• Gloves
  • Staining cloth
  • Polyurethane (I used a matte finish and truly, I do not recommend this! It shows any and all scratches!)
  • Respirator mask
  • Chalk Paint (I went with French Linen)
  • Clear Wax
  • Antique Dark Wax
  • Paint brushes
  • Drop cloth


*Our table had stain already peeled off, bare wood exposed and no paint. If you have layers of paint or heavy stain, you’ll need to take a couple additional steps of using either a paint stripper or mixture of denatured alcohol and steel wool to remove before beginning the steps below*
  1. Decide the design you’re going for. I went with the picture below for inspiration. I
    only sanded the areas I wanted to stain. Chalk paint sticks very well to all surfaces, so no sanding needed on the base and legs.
  2. Using your electric sander you’ll need to start with your 60 grit sand paper to get all the remaining stain off your piece. Work your way from 60 to 100, 150, and then once everything is off the piece, use a 220 grit paper to smooth out your surface. *note, not everyone will need to start at 60 grit, this might be too harsh! Sand in a well ventilated area*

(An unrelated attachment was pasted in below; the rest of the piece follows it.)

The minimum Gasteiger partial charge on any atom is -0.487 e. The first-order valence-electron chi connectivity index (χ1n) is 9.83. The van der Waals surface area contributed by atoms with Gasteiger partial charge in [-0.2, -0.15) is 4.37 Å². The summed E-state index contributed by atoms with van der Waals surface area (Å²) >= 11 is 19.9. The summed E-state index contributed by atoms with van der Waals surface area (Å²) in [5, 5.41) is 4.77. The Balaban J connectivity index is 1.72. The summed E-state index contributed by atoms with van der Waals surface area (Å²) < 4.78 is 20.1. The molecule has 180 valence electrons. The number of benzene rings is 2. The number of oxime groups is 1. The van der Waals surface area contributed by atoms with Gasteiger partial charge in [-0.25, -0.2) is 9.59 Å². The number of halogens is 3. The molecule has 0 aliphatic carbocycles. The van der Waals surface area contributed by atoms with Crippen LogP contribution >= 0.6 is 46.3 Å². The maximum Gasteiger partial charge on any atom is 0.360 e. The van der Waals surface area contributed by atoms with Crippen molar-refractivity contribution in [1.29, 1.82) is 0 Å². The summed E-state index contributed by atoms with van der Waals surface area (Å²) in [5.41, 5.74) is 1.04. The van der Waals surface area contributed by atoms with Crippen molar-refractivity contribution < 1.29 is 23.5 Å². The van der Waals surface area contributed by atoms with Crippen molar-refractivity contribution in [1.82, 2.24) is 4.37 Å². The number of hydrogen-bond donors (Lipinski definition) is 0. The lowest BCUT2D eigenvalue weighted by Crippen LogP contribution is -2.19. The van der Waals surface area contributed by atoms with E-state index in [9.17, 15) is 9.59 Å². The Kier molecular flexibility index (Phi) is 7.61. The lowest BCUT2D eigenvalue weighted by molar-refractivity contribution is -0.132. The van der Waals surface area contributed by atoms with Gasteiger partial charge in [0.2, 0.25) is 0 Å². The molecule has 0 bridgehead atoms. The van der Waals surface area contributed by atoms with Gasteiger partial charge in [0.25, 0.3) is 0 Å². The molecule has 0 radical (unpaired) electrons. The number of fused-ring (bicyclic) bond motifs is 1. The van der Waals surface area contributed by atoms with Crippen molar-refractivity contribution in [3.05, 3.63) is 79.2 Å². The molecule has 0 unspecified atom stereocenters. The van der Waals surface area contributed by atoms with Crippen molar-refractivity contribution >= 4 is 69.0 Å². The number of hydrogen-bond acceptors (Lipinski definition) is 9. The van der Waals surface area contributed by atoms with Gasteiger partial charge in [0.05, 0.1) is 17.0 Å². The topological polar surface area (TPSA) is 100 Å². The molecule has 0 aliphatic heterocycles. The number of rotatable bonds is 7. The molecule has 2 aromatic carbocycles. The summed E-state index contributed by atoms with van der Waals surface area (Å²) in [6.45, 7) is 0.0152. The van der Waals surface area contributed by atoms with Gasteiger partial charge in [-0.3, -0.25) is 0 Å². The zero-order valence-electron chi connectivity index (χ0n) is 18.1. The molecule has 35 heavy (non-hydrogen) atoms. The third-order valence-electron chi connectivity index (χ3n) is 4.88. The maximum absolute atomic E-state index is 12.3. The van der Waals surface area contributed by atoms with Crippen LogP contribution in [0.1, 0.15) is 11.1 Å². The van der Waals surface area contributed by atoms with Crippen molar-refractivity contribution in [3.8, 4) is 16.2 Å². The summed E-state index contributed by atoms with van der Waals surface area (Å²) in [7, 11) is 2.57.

3. Wipe all sanding surfaces down with a damp rag to get all particles off the piece.
  4. Depending on how old your piece is, you might need to use wood conditioner. This will help the stain to soak in evenly. Follow the directions on your container.
  5. Ready for stain! Choose your color (I went with Kona, almost black, but still has a rich coffee color). Follow the directions on your container. Use as many coats of stain necessary to achieve the desired depth. Remember- stain is NOT like paint. You do not leave a huge glob or it will become very sticky and difficult to remove. Be patient with the process.

    While your stain is drying for the recommended time, you can start on painting the base of your piece.

  6. Wipe down any surfaces that are going to be painted with a damp cloth.